So what if the problem states that the foreign risk free rate is US risk free rate plus 1%?

Hint:

Solution is the same.

Except that they would put in a line calculating what F equals, as I said. Now the solution says is F=K=.76923, which is only true because the risk free rates are assumed equal.

So no, the solution would actually not be the same since F would not equal K.

Car'a'carn
04-07-2008, 12:09 PM
Except that they would put in a line calculating what F equals, as I said. Now the solution says is F=K=.76923, which is only true because the risk free rates are assumed equal.

Or because the problem says to calculate at the money option.

So no, the solution would actually not be the same since F would not equal K.

You still have plenty of time to review Hull.

The Smokin' Cracktuary
04-07-2008, 01:42 PM
Or because the problem says to calculate at the money option.

You still have plenty of time to review Hull.

This works best with an example.

Calculate a T-year at the money call option on stock worth \$50 and a constant dividend yield of 2%. Risk-free rate = 5%

Strike = 50 = K (at-the-money)

You have two options to account for the dividend.

1.) Use: [d_1] = (ln(S_0/K) +(r-q+SD^2/2)T)/SD(T^1/2)

Initial stock value equals S_0 and q is accounted for by reducing the risk-free rate in d1.

or,

2.) Use: [d_1] = (ln(S_0exp^(-qT)/K) +(r+SD^2/2)T)/SD(T^1/2)

Assumed initial stock price equals initial stock price minus expected dividends until time T,
S_0exp(-qT) and the risk-free rate is unadjusted in the formula for d1. Making the call price.

S_0exp^(-qT)N[d_1] - Kexp(-rt)N[d_2]

Here they use the fact that F = S_0exp(r-r_f)T

The just factor out exp(-rT) leaving,

exp(-rt)(S_0exp^((r-q)T)N[d_1] - KN[d_2])

or

exp(-rt)(FN[d_1] - KN[d_2])

Clearly the stike price (K) doesn't depend on the amount of the dividend (q). It will be \$50 regardless.

(F) however, clearly does depend on (q). Here,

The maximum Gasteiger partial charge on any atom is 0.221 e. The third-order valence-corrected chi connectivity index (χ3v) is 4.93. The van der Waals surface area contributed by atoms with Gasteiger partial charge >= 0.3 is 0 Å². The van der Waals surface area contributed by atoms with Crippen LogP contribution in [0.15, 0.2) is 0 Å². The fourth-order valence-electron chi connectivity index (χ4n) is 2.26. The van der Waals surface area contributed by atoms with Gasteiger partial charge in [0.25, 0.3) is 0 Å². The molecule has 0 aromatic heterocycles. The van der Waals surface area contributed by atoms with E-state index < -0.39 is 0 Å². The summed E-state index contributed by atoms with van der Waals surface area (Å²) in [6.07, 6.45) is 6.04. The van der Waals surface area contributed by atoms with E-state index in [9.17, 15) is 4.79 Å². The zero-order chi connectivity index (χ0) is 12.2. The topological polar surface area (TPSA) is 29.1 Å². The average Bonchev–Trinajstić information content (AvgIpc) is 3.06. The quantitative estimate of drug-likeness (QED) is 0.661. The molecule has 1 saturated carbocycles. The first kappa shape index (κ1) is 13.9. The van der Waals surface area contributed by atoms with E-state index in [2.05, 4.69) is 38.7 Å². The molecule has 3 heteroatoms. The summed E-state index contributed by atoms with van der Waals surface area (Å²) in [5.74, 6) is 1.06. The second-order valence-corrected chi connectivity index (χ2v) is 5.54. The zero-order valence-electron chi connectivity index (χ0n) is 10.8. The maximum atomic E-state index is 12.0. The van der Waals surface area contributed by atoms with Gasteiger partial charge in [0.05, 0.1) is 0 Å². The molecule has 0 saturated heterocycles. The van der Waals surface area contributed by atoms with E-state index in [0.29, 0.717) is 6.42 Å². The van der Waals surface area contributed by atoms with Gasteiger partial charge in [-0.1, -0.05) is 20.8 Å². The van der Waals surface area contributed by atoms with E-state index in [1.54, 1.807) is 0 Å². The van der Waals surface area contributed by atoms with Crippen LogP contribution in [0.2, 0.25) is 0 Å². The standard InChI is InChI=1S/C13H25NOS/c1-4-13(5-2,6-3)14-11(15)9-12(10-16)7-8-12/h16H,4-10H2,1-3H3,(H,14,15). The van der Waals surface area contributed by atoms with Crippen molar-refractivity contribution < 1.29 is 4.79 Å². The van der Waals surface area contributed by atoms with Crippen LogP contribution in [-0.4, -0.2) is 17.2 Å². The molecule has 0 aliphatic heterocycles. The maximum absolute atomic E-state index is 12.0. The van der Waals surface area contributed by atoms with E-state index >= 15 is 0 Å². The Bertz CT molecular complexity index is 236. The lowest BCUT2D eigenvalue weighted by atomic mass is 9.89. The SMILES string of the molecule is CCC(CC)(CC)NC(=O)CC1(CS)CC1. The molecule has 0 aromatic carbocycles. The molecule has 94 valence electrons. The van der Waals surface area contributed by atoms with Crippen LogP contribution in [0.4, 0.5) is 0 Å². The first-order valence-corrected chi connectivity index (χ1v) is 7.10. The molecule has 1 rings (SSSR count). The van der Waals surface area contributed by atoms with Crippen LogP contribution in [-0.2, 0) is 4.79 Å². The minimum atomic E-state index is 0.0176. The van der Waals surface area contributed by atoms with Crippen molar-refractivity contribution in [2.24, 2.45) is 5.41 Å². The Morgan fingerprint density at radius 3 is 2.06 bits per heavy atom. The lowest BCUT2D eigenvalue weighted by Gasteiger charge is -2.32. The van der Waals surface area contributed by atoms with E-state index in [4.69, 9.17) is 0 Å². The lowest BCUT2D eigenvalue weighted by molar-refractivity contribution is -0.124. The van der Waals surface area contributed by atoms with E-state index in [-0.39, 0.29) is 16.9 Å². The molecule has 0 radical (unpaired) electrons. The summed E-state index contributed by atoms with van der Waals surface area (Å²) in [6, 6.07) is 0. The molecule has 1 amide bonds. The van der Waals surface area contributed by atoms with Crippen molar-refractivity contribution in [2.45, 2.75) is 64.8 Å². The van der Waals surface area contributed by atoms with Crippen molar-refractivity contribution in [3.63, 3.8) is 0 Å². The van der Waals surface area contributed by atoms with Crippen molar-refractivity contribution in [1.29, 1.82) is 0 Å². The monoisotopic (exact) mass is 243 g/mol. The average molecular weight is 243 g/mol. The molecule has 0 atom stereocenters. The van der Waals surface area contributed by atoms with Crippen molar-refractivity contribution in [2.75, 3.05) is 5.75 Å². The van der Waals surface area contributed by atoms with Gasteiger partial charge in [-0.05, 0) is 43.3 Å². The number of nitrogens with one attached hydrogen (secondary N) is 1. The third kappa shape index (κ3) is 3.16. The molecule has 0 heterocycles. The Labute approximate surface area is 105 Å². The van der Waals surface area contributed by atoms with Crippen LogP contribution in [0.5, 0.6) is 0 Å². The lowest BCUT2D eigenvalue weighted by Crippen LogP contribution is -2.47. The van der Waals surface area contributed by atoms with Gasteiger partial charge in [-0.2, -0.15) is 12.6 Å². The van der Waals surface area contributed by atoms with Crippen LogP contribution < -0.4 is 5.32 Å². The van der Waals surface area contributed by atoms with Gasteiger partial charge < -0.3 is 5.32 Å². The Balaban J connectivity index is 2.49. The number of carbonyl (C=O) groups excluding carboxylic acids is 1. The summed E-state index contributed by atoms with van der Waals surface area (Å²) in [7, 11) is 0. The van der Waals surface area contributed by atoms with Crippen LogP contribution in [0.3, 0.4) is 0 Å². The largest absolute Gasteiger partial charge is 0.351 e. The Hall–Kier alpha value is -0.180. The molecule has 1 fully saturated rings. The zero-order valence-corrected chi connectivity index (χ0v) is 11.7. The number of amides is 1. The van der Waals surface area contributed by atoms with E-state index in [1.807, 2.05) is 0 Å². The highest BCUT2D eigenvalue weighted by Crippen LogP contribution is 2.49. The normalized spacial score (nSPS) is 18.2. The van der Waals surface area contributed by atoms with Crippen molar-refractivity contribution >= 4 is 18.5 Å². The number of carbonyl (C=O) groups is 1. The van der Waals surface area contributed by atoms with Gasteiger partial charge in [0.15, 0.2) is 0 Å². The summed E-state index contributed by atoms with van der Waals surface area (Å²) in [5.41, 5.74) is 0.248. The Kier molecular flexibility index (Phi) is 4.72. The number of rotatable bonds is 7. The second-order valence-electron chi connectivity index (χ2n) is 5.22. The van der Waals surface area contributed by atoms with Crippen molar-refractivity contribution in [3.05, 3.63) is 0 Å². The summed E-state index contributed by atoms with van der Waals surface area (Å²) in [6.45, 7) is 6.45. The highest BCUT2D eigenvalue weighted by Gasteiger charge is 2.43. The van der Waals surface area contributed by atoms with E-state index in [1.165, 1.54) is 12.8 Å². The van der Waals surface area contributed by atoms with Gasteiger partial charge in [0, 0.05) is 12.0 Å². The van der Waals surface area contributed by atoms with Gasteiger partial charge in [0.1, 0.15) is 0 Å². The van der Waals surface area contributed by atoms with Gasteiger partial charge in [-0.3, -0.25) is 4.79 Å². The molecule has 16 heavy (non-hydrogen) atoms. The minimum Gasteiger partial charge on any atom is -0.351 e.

F = 50exp(.03*5) = 58.09

Say we change (q) to .03, then:

F = 50exp(.02*5) = 55.25

Looks different to me. Hmmm, the strike price is still at the money at \$50, but (F) doesn't equal \$50. Hmmmm. But that would suggest that (F) doesn't always equal (K) for an at-the-money option. In fact that would suggest that it depends on the expected dividend yield.

How on Earth can (F) ever equal (K)?

Oh!!!!! I know, I know!!!

Lets make the dividend yield (q) equal the risk-free rate (r).

So here (r) = (q) = 5%. That means,

F = 50exp(0*5) = 50

Well \$50. That sure seems to me like it equals \$50. What a coincidence, that's what (K) equals. I know (K) equals \$50 because it is an at-the-money option and the current stock price is \$50. That's totally wierd. It seems that the only way (F) could ever equal (K) is if the dividend yield equals the risk-free rate. I did not know that.

Now, how could I apply this same concept to currency options?

Hint:

[tex]r_f = q

The Smokin' Cracktuary
04-07-2008, 01:57 PM
Man. I don't understand this at all. I need to be reading the Hull right now.

TiderInsider
04-08-2008, 03:03 PM
Don't lose sight of the forest. Tell this tree to f itself and start studying something else.

Laurelinda
04-09-2008, 12:35 PM
Well \$50. That sure seems to me like it equals \$50. What a coincidence, that's what (K) equals. I know (K) equals \$50 because it is an at-the-money option and the current stock price is \$50. That's totally wierd. It seems that the only way (F) could ever equal (K) is if the dividend yield equals the risk-free rate. I did not know that.

Smokin', I just reread the problem. Part (b) says calculate the value of an at-the-money call, so both of us were thinking, hey, S0 has to equal K, but who knows what F is? F could be anything, depending on the foreign risk-free rate. But then I saw that one of the premises of the problem setup is: "Your company enters into a one year forward contract to sell 100 U.S. dollars
for 130 Euro in New York. You are given the following: contract is initially at-the-money". So in other words, we've been told ahead of time that F = K as well as S0 = K. So yeah, because F = S0, r = rf. But we didn't have to know that r = rf.

Maybe that's what you said in your last post above...I got kind of lost reading it. :oops: At any rate, I think this makes sense to me now. :tup:

The Smokin' Cracktuary
04-09-2008, 02:16 PM
Smokin', I just reread the problem. Part (b) says calculate the value of an at-the-money call, so both of us were thinking, hey, S0 has to equal K, but who knows what F is? F could be anything, depending on the foreign risk-free rate. But then I saw that one of the premises of the problem setup is: "Your company enters into a one year forward contract to sell 100 U.S. dollars
for 130 Euro in New York. You are given the following: contract is initially at-the-money". So in other words, we've been told ahead of time that F = K as well as S0 = K. So yeah, because F = S0, r = rf. But we didn't have to know that r = rf.

Maybe that's what you said in your last post above...I got kind of lost reading it. :oops: At any rate, I think this makes sense to me now. :tup:

Got it.

So, short answer: (r) must equal (rf) because the forward contract is at the money.

That was the missing piece.